Microsoft hungry to eat VMware's lunch
Software maker tells CNET it's posting an open letter to VMware customers, aiming to get them to think twice before signing long-term deals with the virtualization leader.
As VMware prepares for this week's annual conference, Microsoft is looking to steal both the company's thunder and its customers.
In an advertisement in Tuesday's USA Today, Microsoft urges VMware customers to think twice before signing a new long-term contract with the virtualization company.
"VMware is asking many of you to sign three-year license agreements for your virtualization projects," Microsoft vice president Brad Anderson writes in an open letter to VMware customers. "But with the arrival of cloud computing, signing up for a three-year virtualization commitment may lock you into a vendor that cannot provide you with the breadth of technology, flexibility or scale, that you'll need to build a complete cloud computing environment."
Microsoft hopes to make the case that VMware's approach centers on virtualization as a cost-saving means rather than in the broader shift of data from being stored in a company's own data center into one in which data is stored both locally and on a third-party's cloud-based service.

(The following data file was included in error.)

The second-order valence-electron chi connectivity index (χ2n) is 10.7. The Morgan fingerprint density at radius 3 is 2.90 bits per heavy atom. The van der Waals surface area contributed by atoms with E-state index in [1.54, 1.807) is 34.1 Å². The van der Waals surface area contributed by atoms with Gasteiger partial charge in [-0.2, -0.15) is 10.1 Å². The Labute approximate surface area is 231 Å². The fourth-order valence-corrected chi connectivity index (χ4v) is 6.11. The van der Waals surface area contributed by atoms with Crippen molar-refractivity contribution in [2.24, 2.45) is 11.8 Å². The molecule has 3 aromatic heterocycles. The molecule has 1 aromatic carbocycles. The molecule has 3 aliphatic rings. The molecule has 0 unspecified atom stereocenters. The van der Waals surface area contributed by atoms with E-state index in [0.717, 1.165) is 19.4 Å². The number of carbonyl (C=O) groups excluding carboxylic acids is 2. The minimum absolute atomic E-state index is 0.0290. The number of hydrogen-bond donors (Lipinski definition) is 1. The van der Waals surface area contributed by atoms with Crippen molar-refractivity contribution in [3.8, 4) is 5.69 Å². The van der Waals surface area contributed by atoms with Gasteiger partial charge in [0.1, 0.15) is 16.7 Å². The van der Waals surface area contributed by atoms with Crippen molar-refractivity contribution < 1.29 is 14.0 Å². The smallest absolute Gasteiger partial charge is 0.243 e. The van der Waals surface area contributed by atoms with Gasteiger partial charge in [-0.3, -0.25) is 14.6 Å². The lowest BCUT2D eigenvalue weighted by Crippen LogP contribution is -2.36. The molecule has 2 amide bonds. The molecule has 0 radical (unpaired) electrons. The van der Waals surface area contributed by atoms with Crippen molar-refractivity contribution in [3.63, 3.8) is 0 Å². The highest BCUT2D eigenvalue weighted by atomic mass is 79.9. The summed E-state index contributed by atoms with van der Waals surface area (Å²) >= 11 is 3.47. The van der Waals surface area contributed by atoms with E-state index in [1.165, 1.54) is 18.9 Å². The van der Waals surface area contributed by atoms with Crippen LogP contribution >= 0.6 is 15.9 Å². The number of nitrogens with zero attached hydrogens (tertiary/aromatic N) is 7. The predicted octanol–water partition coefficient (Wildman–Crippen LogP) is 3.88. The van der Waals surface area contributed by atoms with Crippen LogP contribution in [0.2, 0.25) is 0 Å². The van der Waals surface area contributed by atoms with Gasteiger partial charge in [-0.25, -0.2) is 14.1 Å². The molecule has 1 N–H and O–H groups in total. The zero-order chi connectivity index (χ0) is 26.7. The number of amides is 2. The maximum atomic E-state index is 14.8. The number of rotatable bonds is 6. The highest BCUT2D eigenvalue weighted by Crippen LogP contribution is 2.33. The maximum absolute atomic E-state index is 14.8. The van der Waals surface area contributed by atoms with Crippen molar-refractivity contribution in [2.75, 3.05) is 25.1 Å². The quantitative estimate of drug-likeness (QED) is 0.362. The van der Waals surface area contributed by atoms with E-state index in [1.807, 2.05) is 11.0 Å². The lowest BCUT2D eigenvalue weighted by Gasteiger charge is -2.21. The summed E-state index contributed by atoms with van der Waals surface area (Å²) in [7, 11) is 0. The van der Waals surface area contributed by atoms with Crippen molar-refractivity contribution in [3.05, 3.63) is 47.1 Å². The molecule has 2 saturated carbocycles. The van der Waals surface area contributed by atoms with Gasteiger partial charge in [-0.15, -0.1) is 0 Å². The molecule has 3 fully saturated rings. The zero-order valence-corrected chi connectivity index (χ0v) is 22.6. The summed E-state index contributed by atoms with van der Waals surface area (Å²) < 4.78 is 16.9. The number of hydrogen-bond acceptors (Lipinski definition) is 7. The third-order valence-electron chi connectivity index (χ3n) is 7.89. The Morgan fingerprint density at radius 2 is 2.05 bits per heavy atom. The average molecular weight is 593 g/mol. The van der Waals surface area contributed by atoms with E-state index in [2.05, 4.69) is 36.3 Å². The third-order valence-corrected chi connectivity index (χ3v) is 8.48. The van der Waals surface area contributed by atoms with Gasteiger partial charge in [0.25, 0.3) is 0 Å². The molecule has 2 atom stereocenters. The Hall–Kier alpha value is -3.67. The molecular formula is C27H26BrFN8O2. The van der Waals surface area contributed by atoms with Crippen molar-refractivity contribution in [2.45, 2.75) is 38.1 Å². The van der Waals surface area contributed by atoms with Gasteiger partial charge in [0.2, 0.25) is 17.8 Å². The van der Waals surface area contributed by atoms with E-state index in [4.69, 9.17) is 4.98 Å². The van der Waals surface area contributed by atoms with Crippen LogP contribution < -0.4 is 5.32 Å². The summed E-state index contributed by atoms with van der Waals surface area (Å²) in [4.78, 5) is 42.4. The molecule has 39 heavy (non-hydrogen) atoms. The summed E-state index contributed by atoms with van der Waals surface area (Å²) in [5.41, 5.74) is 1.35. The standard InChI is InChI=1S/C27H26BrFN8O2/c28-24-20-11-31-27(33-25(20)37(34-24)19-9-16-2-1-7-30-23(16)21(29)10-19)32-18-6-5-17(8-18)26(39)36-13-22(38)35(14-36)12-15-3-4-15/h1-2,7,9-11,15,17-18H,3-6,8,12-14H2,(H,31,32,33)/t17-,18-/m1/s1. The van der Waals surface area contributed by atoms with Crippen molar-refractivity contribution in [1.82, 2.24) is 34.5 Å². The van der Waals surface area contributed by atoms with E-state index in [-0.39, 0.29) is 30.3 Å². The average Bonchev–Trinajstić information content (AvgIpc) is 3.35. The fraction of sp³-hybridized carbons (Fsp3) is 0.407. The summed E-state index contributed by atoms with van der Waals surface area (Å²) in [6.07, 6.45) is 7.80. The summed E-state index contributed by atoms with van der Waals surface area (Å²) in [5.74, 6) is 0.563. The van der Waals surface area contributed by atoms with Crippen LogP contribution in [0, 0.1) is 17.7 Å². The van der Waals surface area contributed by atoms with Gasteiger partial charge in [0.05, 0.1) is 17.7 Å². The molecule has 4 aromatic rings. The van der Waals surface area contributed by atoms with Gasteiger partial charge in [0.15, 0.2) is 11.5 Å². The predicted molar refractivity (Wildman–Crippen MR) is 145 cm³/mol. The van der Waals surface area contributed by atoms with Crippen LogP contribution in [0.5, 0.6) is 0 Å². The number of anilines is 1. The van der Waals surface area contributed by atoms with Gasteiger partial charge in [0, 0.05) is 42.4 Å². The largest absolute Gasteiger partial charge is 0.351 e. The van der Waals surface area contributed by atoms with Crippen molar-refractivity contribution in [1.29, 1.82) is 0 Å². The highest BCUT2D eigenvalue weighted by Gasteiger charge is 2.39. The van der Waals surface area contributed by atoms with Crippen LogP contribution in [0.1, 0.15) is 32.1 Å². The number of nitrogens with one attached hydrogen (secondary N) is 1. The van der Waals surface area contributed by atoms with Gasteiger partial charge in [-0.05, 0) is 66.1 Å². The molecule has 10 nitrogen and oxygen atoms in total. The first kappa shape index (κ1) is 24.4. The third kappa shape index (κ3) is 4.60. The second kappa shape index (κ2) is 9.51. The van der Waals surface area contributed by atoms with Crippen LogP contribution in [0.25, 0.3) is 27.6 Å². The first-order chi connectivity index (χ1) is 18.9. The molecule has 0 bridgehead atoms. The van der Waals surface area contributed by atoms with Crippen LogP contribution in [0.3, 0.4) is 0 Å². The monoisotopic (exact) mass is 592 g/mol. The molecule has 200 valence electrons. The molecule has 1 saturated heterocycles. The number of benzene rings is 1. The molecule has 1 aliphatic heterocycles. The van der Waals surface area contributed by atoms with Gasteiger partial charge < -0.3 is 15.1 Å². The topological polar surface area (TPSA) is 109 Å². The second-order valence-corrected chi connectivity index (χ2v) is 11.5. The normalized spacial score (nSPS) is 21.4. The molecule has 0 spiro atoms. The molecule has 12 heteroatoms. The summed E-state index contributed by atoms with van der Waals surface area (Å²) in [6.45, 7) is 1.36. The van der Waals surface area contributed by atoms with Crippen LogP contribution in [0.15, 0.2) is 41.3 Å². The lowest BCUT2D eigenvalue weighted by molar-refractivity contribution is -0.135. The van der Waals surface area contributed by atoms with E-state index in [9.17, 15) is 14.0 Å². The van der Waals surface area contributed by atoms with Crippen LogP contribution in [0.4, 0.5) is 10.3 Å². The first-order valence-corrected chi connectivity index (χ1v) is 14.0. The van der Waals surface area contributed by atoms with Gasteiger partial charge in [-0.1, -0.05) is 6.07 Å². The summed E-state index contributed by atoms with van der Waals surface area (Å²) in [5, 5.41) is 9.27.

"Virtualization, while a necessary component of a move to the cloud, isn't by itself sufficient," Microsoft's Amy Barzdukas told CNET in a telephone interview on Monday. Microsoft talks about how it is moving all of its major server products to being offered as both server software and hosted cloud-based services.
A VMware representative was not immediately available for comment.
Even in the virtualization category, which has long been dominated by VMware, Microsoft maintains that it has shrunk the technical gap with its rival while offering a significantly lower cost.
"If you're evaluating a new licensing agreement with VMware, talk to us first," Anderson writes in the letter. "You have nothing to lose and plenty to gain. Not only is Microsoft's server virtualization solution approximately one-third the cost of a comparable solution from VMware, but also a recent Microsoft study of 150 large companies showed those running Microsoft virtualization spent 24 percent less on IT labor on an ongoing basis.
The open letter is just the latest in Microsoft's ongoing effort to sway businesses to its view of the cloud. In particular, Microsoft has been stepping up its anti-VMware rhetoric, including sharp words from server and tools boss Bob Muglia at two recent Microsoft conferences.
"VMware comes from the perspective of virtualization, virtualization, virtualization," Muglia said at last month's Microsoft partner conference. "So they're an infrastructure as a service vendor, predominately...There's only one vendor that really covers the full set of dimensions, and that's Microsoft."
The battle between Microsoft and VMware has beenas Microsoft has introduced and beefed-up its Hyper-V hypervisor product. VMware, meanwhile, has included lower cost and free versions of its server software as it has added more management and other capabilities to its higher-end products.
As for the timing of the new advertisement, Barzdukas said, "We try to present voices and opinions at a time when they might be heard and this week seems like a good opportunity."